Patch now: Serious Linux kernel security hole uncovered

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Just what every Linux system administrator wants just before the holidays: A serious Linux kernel security bug. The Zero Day Initiative (ZDI), a zero-day security research firm, announced a new Linux kernel security bug. This hole allows authenticated remote users to disclose sensitive information and run code on vulnerable Linux kernel versions. 

Also: Cybersecurity: These are the new things to worry about in 2023

How bad is it? Originally, the ZDI rated it a perfect 10 on the 0 to 10 common Vulnerability Scoring System (CVSS) scale. Now, the hole’s “only” a 9.6. That still counts as a “Patch it! Patch it now!” bug on anyone’s Linux server.

The problem lies in the Linux 5.15 in-kernel Server Message Block (SMB) server, ksmbd. The specific flaw exists within the processing of SMB2_TREE_DISCONNECT commands. The issue results from the lack of validating the existence of an object prior to performing operations on the object. An attacker can leverage this vulnerability to execute code in the kernel context.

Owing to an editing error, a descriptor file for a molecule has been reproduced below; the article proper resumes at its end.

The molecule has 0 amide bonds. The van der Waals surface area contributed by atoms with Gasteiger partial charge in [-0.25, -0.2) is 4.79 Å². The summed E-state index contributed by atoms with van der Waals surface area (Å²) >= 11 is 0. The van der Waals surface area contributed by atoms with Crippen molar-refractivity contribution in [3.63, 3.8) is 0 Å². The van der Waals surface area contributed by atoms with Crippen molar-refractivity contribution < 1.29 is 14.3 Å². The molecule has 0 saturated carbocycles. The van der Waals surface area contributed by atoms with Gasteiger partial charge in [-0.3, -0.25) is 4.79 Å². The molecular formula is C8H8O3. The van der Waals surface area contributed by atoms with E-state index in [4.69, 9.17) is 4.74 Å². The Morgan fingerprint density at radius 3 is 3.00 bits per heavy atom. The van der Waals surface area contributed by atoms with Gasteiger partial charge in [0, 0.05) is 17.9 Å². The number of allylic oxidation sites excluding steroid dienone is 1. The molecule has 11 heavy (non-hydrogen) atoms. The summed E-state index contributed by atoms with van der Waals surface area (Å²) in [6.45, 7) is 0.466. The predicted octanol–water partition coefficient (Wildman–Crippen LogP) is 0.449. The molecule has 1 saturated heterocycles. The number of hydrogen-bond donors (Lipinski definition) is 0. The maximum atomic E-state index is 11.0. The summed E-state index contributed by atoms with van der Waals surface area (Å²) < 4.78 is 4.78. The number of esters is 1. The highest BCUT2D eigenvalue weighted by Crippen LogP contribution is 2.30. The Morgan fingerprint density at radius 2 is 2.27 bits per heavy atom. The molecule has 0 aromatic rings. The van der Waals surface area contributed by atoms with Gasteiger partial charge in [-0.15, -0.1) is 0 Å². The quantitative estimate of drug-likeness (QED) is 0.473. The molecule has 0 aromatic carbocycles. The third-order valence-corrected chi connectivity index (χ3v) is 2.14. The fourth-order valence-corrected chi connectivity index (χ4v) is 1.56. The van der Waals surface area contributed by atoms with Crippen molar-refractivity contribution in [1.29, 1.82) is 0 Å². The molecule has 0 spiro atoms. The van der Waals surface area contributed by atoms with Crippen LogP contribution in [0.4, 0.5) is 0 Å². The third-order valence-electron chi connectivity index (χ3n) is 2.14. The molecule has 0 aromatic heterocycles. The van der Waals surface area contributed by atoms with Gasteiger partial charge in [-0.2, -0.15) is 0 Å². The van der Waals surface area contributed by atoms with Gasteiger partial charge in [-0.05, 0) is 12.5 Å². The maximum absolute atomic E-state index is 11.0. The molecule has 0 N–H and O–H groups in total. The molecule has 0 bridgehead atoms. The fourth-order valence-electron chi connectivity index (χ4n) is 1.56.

This new program, which was introduced to the kernel in 2021, was developed by Samsung. Its point was to deliver speedy SMB3 file-serving performance. SMB is used in Windows in Linux, via Samba as a vital file server protocol. Ksmbd is not intended to replace Samba but to complement it. Samba and ksmbd developers are working on getting the programs to work in concert.  

That said, Jeremy Allison, Samba’s co-creator, notes, “ksmbd shares no code with

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